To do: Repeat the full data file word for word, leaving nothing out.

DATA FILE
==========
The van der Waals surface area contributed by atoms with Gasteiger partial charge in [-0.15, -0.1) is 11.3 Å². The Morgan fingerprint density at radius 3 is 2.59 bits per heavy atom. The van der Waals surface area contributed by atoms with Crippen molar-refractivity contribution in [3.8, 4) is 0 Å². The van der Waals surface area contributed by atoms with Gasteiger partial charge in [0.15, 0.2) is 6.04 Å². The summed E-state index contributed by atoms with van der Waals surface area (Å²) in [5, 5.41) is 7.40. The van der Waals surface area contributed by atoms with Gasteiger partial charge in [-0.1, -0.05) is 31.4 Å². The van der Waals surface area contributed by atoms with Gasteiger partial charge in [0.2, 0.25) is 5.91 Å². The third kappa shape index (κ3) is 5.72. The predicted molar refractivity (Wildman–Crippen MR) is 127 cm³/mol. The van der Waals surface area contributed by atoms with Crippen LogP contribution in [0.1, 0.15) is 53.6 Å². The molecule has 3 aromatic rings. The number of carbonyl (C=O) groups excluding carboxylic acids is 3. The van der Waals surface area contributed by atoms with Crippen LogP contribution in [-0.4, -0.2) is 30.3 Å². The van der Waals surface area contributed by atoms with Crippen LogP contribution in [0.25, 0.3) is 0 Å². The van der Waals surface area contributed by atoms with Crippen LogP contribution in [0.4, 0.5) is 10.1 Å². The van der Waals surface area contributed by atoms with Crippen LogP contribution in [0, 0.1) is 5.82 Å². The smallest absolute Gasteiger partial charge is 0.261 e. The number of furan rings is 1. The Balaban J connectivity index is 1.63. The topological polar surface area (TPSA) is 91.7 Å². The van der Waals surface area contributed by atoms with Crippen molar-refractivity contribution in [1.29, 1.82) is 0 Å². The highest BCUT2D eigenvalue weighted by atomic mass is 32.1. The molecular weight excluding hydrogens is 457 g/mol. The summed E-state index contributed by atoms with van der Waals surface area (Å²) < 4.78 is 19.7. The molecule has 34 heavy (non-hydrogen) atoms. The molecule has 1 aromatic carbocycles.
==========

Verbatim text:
The van der Waals surface area contributed by atoms with Gasteiger partial charge in [-0.15, -0.1) is 11.3 Å². The Morgan fingerprint density at radius 3 is 2.59 bits per heavy atom. The van der Waals surface area contributed by atoms with Crippen molar-refractivity contribution in [3.8, 4) is 0 Å². The van der Waals surface area contributed by atoms with Gasteiger partial charge in [0.15, 0.2) is 6.04 Å². The summed E-state index contributed by atoms with van der Waals surface area (Å²) in [5, 5.41) is 7.40. The van der Waals surface area contributed by atoms with Gasteiger partial charge in [-0.1, -0.05) is 31.4 Å². The van der Waals surface area contributed by atoms with Gasteiger partial charge in [0.2, 0.25) is 5.91 Å². The third kappa shape index (κ3) is 5.72. The predicted molar refractivity (Wildman–Crippen MR) is 127 cm³/mol. The van der Waals surface area contributed by atoms with Crippen LogP contribution in [0.1, 0.15) is 53.6 Å². The molecule has 3 aromatic rings. The number of carbonyl (C=O) groups excluding carboxylic acids is 3. The van der Waals surface area contributed by atoms with Crippen LogP contribution in [-0.4, -0.2) is 30.3 Å². The van der Waals surface area contributed by atoms with Crippen LogP contribution in [0.25, 0.3) is 0 Å². The van der Waals surface area contributed by atoms with Crippen LogP contribution in [0.4, 0.5) is 10.1 Å². The van der Waals surface area contributed by atoms with Crippen LogP contribution in [0, 0.1) is 5.82 Å². The smallest absolute Gasteiger partial charge is 0.261 e. The number of furan rings is 1. The Balaban J connectivity index is 1.63. The topological polar surface area (TPSA) is 91.7 Å². The van der Waals surface area contributed by atoms with Crippen molar-refractivity contribution in [1.29, 1.82) is 0 Å². The highest BCUT2D eigenvalue weighted by atomic mass is 32.1. The molecular weight excluding hydrogens is 457 g/mol. The summed E-state index contributed by atoms with van der Waals surface area (Å²) < 4.78 is 19.7. The molecule has 34 heavy (non-hydrogen) atoms. The molecule has 1 aromatic carbocycles.